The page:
By Brad Friedman on 12/31/2006, 4:46pm PT  

It was only June of this year when Tony Snow blithely commented on behalf of the White House, upon the news that the 2500th American troop had been killed in Iraq, "It’s a number."

There is a certain warped and tragic sense of unavoidable poesy in the announced death of the 3000th fallen U.S. troop coming, as it does, today --the last day of 2006. Yet I can't help but be reminded that as awful as that "number" is, it comes nowhere near expressing the full pain, suffering, horror, mutilation, and unbearably high cost to humanity that this administration --- and their supporters --- have wrought on this world via their tragic arrogance and folly.

The 3000 "number" includes only American troops killed in Iraq. It doesn't include the number of those, thousands over, who have been injured for lifetime. It doesn't include American contractors who have also been killed. It doesn't include Americans killed in Afghanistan. Neither does it include the troops and citizens from other countries who --- for reasons good or bad --- were deployed to the region after having bought into the mercilessly cruel confidence game that these Administration cretins --- and their supporters --- have perpetrated on the people of this planet. Most disturbingly, however, the "number" 3000 doesn't even begin to include the uncountable --- and mostly uncounted --- hundreds of thousands of citizens of Iraq and Afghanistan who were born with the unfortunate trait of having being born where they were born, only to end up in the deadly literal crossfire ordered by people who neither know them nor give a damn about them.

"River" at Baghdad Burning, one of the citizens born with that unfortunate trait, has been chronicling the misery of such citizens from Iraq for the past three years when the power is on, and she is able to access an Internet computer and she has the stomach to share her pain with the rest of the world. She now shares the same sense, expressed by the White House via Snow, that these landmark statistics "simply represent numbers." The irony would likely be lost on this White House.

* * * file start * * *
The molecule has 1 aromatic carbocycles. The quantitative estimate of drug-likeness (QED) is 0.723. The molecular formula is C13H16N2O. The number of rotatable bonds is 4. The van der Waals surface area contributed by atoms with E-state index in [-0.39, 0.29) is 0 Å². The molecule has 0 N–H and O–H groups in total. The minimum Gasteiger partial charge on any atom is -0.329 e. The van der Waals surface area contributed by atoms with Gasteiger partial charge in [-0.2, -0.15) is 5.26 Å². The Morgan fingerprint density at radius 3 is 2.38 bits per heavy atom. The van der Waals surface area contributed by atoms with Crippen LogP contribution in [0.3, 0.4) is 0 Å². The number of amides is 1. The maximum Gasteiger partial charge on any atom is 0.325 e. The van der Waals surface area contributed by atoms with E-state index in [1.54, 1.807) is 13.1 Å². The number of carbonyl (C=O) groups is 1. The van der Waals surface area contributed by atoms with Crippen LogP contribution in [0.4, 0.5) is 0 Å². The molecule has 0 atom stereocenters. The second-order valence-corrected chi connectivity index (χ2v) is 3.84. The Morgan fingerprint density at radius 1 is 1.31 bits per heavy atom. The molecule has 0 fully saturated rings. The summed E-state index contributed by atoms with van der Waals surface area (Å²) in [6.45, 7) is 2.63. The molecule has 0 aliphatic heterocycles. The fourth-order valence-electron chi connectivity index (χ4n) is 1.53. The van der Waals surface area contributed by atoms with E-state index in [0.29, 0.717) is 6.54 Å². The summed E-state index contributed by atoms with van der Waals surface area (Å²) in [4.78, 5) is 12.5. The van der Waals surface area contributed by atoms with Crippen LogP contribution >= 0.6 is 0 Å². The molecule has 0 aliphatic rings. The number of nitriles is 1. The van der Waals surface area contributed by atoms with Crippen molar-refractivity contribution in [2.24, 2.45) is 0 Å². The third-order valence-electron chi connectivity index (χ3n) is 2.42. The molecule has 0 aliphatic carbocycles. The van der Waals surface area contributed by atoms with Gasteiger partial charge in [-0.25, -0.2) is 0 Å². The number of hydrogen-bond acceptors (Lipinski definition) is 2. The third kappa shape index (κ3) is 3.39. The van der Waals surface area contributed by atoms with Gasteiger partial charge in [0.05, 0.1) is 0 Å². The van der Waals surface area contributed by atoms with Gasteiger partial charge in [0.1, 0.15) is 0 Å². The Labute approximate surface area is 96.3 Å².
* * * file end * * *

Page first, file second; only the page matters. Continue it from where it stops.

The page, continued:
A few days ago, "River" reminded us once again of the real cost of this sham war. And as cold-hearted as her thoughts may seem, they are yet another wake up call. Yet another one most likely to be ignored by the desperate fanatics whose simple-minded sense of self-importance has left the rest of the world --- likely for generations --- with the burden of cleaning up behind their crushing cruelty, unforgivable arrogance, and indescribable incompetence.

I believe "River" offers a glimpse of what we all will be forced to come to cold, hard grips with in the year --- and years --- ahead...


Here we come to the end of 2006 and I am sad. Not simply sad for the state of the country, but for the state of our humanity, as Iraqis. We've all lost some of the compassion and civility that I felt made us special four years ago. I take myself as an example. Nearly four years ago, I cringed every time I heard about the death of an American soldier. They were occupiers, but they were humans also and the knowledge that they were being killed in my country gave me sleepless nights. Never mind they crossed oceans to attack the country, I actually felt for them.

Had I not chronicled those feelings of agitation in this very blog, I wouldn't believe them now. Today, they simply represent numbers. 3000 Americans dead over nearly four years? Really? That's the number of dead Iraqis in less than a month. The Americans had families? Too bad. So do we. So do the corpses in the streets and the ones waiting for identification in the morgue.

Is the American soldier that died today in Anbar more important than a cousin I have who was shot last month on the night of his engagement to a woman he's wanted to marry for the last six years? I don't think so.

Just because Americans die in smaller numbers, it doesn't make them more significant, does it?